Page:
Formula One: Five talking points from Chinese Grand Prix

Five talking points from the Chinese Grand Prix, which was won by Mercedes driver Lewis Hamilton on Sunday:

- Title race is on -

Single-team dominance has been the norm in recent seasons but after another duel between Hamilton and Ferrari's Sebastian Vettel, there are unmistakable signs of a genuine title race this year. After the first two grands prix of a 20-stop season, Hamilton and Vettel have one win and one second-place finish apiece to be locked at the top of the standings with 43 points each. If not for the timing of the safety car, which worked out badly for Vettel, "it would have been a flat-chat race, a couple of seconds between us the whole way", said Hamilton, who won by six seconds. "I think it's going to be one of the closest (seasons), if not the closest I've personally ever experienced," he added.

- Amateur hour for 'Nico' -

It wasn't a great outing for Hamilton's team-mate Valtteri Bottas, who embarrassingly spun behind the safety car and dropped down to 12th, before recovering to finish sixth. As if to rub it in, Bottas was also called "Nico" over the team radio as an engineer confused him with world champion Nico Rosberg, who quit Mercedes and F1 after winning the title last year. After battling Rosberg for the title in recent seasons, it seems Hamilton won't face a similar threat from the Fin. "Really sorry, guys, for the amateur mistake," said a sheepish Bottas. "I'll make up for it in the next race."

- Teenage kicks -

Max Verstappen's star continues to rise after an astonishing performance when he weaved his way from 16th on the grid to finish third behind Hamilton and Vettel. The 19-year-old Dutchman stormed past nine cars on the first lap alone and later said it felt like he was playing a video game. It's not the first time the Red Bull driver has pulled off such a feat, after he recovered from 16th to reach the podium in heavy rain in Brazil last year. But Verstappen's form means stiff competition for his team-mate Daniel Ricciardo, who had to settle for fourth after a furious late battle between the Red Bulls.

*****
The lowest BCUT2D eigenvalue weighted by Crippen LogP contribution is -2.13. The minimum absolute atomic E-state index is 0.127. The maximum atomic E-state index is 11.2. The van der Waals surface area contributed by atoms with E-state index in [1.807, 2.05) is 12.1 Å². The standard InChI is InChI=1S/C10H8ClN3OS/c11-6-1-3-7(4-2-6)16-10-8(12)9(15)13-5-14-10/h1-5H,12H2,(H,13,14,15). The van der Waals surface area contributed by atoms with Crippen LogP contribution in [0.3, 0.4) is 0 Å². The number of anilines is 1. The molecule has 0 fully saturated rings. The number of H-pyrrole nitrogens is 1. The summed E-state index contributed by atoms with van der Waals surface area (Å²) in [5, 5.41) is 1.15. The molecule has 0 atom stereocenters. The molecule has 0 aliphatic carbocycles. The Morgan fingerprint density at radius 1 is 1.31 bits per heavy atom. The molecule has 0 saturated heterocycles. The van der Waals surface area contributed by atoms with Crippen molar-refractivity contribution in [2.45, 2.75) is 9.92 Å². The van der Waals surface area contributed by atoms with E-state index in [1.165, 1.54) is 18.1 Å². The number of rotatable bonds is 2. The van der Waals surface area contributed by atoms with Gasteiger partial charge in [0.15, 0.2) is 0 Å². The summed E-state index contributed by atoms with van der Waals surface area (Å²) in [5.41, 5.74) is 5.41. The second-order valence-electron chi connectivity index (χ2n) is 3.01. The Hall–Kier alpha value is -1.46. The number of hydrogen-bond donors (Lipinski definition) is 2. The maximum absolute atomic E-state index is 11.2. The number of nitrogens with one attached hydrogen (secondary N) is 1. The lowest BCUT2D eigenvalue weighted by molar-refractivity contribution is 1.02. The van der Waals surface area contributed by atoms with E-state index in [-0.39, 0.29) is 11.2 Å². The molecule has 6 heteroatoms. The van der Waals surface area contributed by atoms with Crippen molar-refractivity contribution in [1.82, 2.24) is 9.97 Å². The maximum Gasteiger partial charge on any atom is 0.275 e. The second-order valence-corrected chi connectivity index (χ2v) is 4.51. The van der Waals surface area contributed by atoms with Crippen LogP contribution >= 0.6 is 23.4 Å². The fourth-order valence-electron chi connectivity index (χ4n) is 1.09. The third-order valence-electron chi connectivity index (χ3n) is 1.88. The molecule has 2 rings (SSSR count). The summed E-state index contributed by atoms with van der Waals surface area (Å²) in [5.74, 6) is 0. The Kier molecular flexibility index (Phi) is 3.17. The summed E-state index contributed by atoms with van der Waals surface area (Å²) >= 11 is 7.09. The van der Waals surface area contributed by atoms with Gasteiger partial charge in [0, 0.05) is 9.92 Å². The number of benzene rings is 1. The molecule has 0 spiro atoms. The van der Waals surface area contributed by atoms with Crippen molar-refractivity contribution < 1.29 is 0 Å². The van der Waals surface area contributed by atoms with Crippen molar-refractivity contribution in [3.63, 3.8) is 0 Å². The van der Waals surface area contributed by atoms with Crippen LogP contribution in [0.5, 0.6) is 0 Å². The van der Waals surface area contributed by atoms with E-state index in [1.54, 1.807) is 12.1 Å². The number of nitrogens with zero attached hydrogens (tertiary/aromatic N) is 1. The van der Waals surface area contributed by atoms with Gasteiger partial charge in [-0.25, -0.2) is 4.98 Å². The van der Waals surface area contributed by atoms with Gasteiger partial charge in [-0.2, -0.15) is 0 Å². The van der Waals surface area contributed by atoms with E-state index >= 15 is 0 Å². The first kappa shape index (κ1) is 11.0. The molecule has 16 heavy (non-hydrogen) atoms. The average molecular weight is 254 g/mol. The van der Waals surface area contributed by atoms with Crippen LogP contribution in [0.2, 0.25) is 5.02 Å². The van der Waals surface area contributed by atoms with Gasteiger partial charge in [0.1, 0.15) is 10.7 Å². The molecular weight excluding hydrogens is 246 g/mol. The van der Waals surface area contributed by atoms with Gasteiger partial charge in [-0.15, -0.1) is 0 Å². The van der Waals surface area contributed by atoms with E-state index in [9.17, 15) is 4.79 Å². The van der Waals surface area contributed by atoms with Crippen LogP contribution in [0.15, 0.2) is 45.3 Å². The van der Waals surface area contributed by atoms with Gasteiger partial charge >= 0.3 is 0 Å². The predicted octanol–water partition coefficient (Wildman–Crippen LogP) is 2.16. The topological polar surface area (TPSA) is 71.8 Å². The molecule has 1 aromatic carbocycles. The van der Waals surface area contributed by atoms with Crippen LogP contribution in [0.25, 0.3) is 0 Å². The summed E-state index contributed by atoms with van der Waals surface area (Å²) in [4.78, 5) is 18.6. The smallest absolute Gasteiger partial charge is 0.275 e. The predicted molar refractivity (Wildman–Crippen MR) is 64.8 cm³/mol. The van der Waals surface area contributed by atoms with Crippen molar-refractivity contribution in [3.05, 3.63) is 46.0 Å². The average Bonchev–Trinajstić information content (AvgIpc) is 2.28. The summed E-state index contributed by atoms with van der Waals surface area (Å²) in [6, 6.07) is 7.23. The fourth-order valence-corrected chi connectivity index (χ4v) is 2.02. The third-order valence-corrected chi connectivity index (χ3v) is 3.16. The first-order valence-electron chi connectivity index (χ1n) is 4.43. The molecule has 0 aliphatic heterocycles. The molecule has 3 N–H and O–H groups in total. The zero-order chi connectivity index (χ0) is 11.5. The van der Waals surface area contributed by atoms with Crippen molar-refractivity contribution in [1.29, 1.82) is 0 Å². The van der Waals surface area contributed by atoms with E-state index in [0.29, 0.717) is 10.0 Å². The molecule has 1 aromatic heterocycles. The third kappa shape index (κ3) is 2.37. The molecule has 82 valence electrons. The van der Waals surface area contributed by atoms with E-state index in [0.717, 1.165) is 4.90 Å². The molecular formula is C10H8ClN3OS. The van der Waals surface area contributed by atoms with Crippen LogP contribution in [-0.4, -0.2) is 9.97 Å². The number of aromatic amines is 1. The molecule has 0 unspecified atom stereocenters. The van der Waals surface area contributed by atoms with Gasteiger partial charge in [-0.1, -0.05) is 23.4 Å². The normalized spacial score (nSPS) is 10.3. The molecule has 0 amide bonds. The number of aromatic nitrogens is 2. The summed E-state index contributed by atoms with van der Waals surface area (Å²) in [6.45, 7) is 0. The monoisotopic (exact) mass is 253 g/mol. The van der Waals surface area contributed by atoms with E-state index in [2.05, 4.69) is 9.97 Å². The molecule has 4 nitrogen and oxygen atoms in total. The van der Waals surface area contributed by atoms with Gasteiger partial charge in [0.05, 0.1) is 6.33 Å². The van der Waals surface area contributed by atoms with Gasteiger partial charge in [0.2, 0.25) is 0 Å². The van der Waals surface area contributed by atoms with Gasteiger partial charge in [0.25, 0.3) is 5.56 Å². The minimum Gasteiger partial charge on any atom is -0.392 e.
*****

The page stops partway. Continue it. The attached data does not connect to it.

- Start as you mean to finish -

In a season of fine margins, small differences will be crucial and Hamilton's fast start made all the difference in Shanghai. While the Mercedes driver got away smoothly from pole, Vettel's botched start from the front row plunged him immediately into difficulties. Pre-race, Hamilton said Mercedes had been working on his starts. "We worked hard to make sure we're on top of things. I think I got the second best start of the whole grid (in Australia)," he said. "My goal is to remain in the top three consistently all season. We're working towards that."

- Whatever the weather -

China's weather ensured a farcical start to the week when low-lying cloud -- mingled with Shanghai's trademark smog -- all but wiped out the first two practice sessions on Friday. With visibility so poor that the medical helicopter would have been unable to land at nearby hospitals, the drivers couldn't take to the track. Eventually, according to Autosport, specialist neurosurgery staff were transferred to a hospital nearby to make sure the race could go ahead. But ultimately the weather delivered testing racing conditions with a wet start giving way to a drying track. "These are some of the most exciting circumstances when you have a track that starts wet and it goes through a drying phase," Hamilton said.